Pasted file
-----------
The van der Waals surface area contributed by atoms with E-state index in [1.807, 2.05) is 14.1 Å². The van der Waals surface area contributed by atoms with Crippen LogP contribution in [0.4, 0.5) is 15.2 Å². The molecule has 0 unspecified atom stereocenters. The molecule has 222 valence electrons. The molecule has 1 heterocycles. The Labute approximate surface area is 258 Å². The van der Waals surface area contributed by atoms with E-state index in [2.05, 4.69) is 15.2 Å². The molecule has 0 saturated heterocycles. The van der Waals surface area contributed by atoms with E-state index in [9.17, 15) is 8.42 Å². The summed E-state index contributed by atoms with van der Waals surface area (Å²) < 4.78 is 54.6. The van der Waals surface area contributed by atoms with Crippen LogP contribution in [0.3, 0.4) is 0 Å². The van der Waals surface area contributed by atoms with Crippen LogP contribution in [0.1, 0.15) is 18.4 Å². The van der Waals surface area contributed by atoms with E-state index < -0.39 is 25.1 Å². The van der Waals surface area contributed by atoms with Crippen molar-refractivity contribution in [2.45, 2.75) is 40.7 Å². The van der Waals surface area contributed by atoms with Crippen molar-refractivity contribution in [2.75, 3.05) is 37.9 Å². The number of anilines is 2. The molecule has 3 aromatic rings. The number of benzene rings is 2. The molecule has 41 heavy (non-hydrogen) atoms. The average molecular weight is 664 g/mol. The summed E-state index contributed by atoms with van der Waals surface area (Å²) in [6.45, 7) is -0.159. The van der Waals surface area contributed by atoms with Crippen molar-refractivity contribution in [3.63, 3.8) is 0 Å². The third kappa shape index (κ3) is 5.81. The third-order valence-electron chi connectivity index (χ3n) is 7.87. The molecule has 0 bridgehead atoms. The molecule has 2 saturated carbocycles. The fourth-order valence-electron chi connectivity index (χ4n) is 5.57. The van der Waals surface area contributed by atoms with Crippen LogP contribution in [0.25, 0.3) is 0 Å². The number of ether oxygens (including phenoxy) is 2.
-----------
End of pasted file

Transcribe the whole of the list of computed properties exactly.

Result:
The van der Waals surface area contributed by atoms with E-state index in [1.807, 2.05) is 14.1 Å². The van der Waals surface area contributed by atoms with Crippen LogP contribution in [0.4, 0.5) is 15.2 Å². The molecule has 0 unspecified atom stereocenters. The molecule has 222 valence electrons. The molecule has 1 heterocycles. The Labute approximate surface area is 258 Å². The van der Waals surface area contributed by atoms with E-state index in [2.05, 4.69) is 15.2 Å². The molecule has 0 saturated heterocycles. The van der Waals surface area contributed by atoms with E-state index in [9.17, 15) is 8.42 Å². The summed E-state index contributed by atoms with van der Waals surface area (Å²) < 4.78 is 54.6. The van der Waals surface area contributed by atoms with Crippen LogP contribution in [0.3, 0.4) is 0 Å². The van der Waals surface area contributed by atoms with Crippen LogP contribution in [0.1, 0.15) is 18.4 Å². The van der Waals surface area contributed by atoms with E-state index < -0.39 is 25.1 Å². The van der Waals surface area contributed by atoms with Crippen molar-refractivity contribution in [2.45, 2.75) is 40.7 Å². The van der Waals surface area contributed by atoms with Crippen molar-refractivity contribution in [2.75, 3.05) is 37.9 Å². The number of anilines is 2. The molecule has 3 aromatic rings. The number of benzene rings is 2. The molecule has 41 heavy (non-hydrogen) atoms. The average molecular weight is 664 g/mol. The summed E-state index contributed by atoms with van der Waals surface area (Å²) in [6.45, 7) is -0.159. The van der Waals surface area contributed by atoms with Crippen molar-refractivity contribution in [3.63, 3.8) is 0 Å². The third kappa shape index (κ3) is 5.81. The third-order valence-electron chi connectivity index (χ3n) is 7.87. The molecule has 0 bridgehead atoms. The molecule has 2 saturated carbocycles. The fourth-order valence-electron chi connectivity index (χ4n) is 5.57. The van der Waals surface area contributed by atoms with Crippen LogP contribution in [0.25, 0.3) is 0 Å². The number of ether oxygens (including phenoxy) is 2.